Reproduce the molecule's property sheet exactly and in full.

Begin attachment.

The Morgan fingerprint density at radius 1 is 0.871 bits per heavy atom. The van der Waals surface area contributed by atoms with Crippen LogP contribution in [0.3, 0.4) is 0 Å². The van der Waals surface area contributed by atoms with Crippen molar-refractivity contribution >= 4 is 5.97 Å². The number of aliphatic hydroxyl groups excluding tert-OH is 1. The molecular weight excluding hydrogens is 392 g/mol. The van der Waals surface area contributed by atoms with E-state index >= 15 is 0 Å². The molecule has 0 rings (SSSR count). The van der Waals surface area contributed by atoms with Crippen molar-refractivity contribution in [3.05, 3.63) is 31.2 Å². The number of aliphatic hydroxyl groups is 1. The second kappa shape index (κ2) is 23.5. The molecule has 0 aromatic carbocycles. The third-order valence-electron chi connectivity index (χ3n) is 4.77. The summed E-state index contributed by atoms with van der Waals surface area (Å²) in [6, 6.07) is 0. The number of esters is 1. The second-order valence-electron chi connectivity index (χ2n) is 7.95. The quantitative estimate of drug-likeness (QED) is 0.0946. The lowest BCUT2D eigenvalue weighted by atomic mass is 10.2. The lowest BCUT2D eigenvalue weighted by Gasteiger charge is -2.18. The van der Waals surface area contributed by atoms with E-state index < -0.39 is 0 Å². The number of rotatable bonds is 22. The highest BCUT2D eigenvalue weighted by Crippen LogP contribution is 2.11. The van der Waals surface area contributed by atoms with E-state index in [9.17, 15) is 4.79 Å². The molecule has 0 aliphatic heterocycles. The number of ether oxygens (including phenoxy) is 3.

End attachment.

The Morgan fingerprint density at radius 1 is 0.871 bits per heavy atom. The van der Waals surface area contributed by atoms with Crippen LogP contribution in [0.3, 0.4) is 0 Å². The van der Waals surface area contributed by atoms with Crippen molar-refractivity contribution >= 4 is 5.97 Å². The number of aliphatic hydroxyl groups excluding tert-OH is 1. The molecular weight excluding hydrogens is 392 g/mol. The van der Waals surface area contributed by atoms with E-state index >= 15 is 0 Å². The molecule has 0 rings (SSSR count). The van der Waals surface area contributed by atoms with Crippen molar-refractivity contribution in [3.05, 3.63) is 31.2 Å². The number of aliphatic hydroxyl groups is 1. The second kappa shape index (κ2) is 23.5. The molecule has 0 aromatic carbocycles. The third-order valence-electron chi connectivity index (χ3n) is 4.77. The summed E-state index contributed by atoms with van der Waals surface area (Å²) in [6, 6.07) is 0. The number of esters is 1. The second-order valence-electron chi connectivity index (χ2n) is 7.95. The quantitative estimate of drug-likeness (QED) is 0.0946. The lowest BCUT2D eigenvalue weighted by atomic mass is 10.2. The lowest BCUT2D eigenvalue weighted by Gasteiger charge is -2.18. The van der Waals surface area contributed by atoms with E-state index < -0.39 is 0 Å². The number of rotatable bonds is 22. The highest BCUT2D eigenvalue weighted by Crippen LogP contribution is 2.11. The van der Waals surface area contributed by atoms with E-state index in [9.17, 15) is 4.79 Å². The molecule has 0 aliphatic heterocycles. The number of ether oxygens (including phenoxy) is 3.